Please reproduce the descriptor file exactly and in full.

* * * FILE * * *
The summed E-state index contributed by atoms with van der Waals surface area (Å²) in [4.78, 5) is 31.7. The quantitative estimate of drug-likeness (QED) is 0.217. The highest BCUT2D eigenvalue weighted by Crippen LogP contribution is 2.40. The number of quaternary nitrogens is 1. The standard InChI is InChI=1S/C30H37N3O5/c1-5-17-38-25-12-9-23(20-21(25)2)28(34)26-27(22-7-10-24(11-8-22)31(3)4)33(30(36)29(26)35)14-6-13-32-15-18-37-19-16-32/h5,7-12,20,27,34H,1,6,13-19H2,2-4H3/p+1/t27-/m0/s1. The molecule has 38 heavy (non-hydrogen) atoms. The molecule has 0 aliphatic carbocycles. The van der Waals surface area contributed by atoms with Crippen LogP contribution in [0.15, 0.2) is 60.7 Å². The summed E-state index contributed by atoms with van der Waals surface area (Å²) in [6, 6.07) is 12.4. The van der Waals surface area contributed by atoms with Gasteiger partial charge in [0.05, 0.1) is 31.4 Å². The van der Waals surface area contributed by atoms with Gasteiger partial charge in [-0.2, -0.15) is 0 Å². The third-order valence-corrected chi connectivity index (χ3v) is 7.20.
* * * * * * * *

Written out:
The summed E-state index contributed by atoms with van der Waals surface area (Å²) in [4.78, 5) is 31.7. The quantitative estimate of drug-likeness (QED) is 0.217. The highest BCUT2D eigenvalue weighted by Crippen LogP contribution is 2.40. The number of quaternary nitrogens is 1. The standard InChI is InChI=1S/C30H37N3O5/c1-5-17-38-25-12-9-23(20-21(25)2)28(34)26-27(22-7-10-24(11-8-22)31(3)4)33(30(36)29(26)35)14-6-13-32-15-18-37-19-16-32/h5,7-12,20,27,34H,1,6,13-19H2,2-4H3/p+1/t27-/m0/s1. The molecule has 38 heavy (non-hydrogen) atoms. The molecule has 0 aliphatic carbocycles. The van der Waals surface area contributed by atoms with Crippen LogP contribution in [0.15, 0.2) is 60.7 Å². The summed E-state index contributed by atoms with van der Waals surface area (Å²) in [6, 6.07) is 12.4. The van der Waals surface area contributed by atoms with Gasteiger partial charge in [0.05, 0.1) is 31.4 Å². The van der Waals surface area contributed by atoms with Gasteiger partial charge in [-0.2, -0.15) is 0 Å². The third-order valence-corrected chi connectivity index (χ3v) is 7.20.